Jacob Zumwalt enjoys checking out the night sky at his Delavan farm and would rather not have windmills impeding that view.
“When I’m watching shooting stars, I don’t want to see blinking red lights. It’s distracting,” Zumwalt said. “Some people may not mind it, but to me, the windmills don’t look natural. It makes the area look industrial.”
Zumwalt, a sixth-generation farmer, is a leader in an area group looking to ensure that windmills and wind farms don’t negatively impact the landscape. His group, United Citizens of Tazewell County, wants to make sure residents understand just what is involved in granting easements for wind and solar projects.
“Now more than ever before, it is imperative that you protect yourselves!” members of United Citizens of Tazewell County state on their website. “The current state and county wind ordinances are woefully inadequate. Future state and county regulations are unknown and largely influenced by wind developers and Governor (JB) Pritzker’s climate plan.”
Zumwalt wants to ensure that he and other Tazewell residents don’t go through what he experienced in Mason County. In 2016, Zumwalt and his twin brother bought a farm in Mason. Zumwalt decided to move back to the area from Seattle and when he returned, he discovered his farm was going to be surrounded by five windmills.
“The process had been going on for two years. It had gone through zoning. The (Mason) County Board gave the wind farm what they wanted,” Zumwalt said. “They allowed one right in the corner by my property. What would happen if that fell on the roadway? The whole thing left a sour taste in my mouth.”
Zumwalt is concerned that if his Mason County farm ever has irrigation issues, the results could be disastrous because of the windmills.
“I am not sure we can get an airplane in now to do aerial spraying,” the corn farmer said. “It’s a bigger risk.”
Tazewell County is looking to make improvements to its Wind and Solar ordinances and has been seeking public input.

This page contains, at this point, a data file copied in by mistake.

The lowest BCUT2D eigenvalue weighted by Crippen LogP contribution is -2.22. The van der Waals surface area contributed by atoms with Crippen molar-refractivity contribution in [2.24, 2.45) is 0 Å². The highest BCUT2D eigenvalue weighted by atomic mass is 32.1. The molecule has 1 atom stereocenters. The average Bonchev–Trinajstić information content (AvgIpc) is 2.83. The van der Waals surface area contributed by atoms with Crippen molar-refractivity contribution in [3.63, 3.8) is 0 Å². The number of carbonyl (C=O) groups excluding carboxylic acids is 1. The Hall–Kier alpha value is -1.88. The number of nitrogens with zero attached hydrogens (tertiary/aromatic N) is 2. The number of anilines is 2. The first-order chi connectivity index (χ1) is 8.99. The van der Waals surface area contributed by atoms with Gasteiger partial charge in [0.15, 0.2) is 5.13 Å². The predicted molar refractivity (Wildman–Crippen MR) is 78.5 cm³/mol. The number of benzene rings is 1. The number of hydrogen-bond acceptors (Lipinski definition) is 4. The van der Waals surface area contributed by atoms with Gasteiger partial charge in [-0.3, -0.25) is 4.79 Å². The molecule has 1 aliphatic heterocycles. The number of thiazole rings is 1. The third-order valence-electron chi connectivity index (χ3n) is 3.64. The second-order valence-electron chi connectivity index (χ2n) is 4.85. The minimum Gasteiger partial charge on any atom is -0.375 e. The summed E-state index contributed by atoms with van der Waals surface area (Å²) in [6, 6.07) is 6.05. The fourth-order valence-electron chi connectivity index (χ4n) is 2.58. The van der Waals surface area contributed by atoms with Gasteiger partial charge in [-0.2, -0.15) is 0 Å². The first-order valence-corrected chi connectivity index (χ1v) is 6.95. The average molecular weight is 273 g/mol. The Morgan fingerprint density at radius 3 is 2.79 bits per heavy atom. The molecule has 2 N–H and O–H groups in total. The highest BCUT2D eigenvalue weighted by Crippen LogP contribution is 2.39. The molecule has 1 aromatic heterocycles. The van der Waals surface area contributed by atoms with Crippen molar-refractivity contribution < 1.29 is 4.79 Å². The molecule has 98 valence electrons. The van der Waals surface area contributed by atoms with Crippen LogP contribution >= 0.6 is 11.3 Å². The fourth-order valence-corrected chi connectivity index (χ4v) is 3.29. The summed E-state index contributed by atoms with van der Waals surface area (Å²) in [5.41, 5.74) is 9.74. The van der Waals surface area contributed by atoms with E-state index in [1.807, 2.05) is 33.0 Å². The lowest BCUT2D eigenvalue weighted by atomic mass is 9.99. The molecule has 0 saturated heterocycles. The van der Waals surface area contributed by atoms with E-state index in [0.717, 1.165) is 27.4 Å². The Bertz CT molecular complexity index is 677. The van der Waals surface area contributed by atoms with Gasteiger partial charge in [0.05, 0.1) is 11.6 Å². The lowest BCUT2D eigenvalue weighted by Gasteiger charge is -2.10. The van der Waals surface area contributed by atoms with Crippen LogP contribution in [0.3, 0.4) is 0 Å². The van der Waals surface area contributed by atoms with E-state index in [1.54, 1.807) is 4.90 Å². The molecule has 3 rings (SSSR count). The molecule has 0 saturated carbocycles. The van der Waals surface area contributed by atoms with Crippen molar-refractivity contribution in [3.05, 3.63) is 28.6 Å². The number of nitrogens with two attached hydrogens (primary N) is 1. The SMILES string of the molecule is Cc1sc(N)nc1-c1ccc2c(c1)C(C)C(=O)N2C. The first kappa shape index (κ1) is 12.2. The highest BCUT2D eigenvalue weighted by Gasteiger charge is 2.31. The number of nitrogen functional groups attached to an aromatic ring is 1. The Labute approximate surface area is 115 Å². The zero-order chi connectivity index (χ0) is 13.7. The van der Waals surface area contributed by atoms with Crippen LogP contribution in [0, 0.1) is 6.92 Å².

Jaclynn Workman, administrator of the Tazewell County Community Development Department, said resident input received so far will be taken to the county’s Land Use Committee on Sept. 12. Committee members will decide if any of the resident information provided should be a consideration in modifying either of the county ordinances.
The Wind and Solar ordinances were amended in May, following the passage of a state law establishing more state control over the issue.
Workman said if members of the Land Use Committee wish to further amend the county ordinances, a public hearing will be held Oct. 3. A final decision from the County Board would be made at its Oct. 25 meeting, she said.
Zumwalt said United Citizens of Tazewell County wants to make sure people are educated about the wind farm issue.
“We want to make sure people know what they are signing up for,” Zumwalt said. “In some cases, people are not just signing up granting easements for the windmill location. They are granting an easement for the whole farm. Who knows where that can lead?
“We are just trying to be vocal.”
Zumwalt said he has been going to county meetings about the issue for more than a year.
“All I want to do is farm,” he said.
Residents can find information about United Citizens of Tazewell County at www.uctcill.com.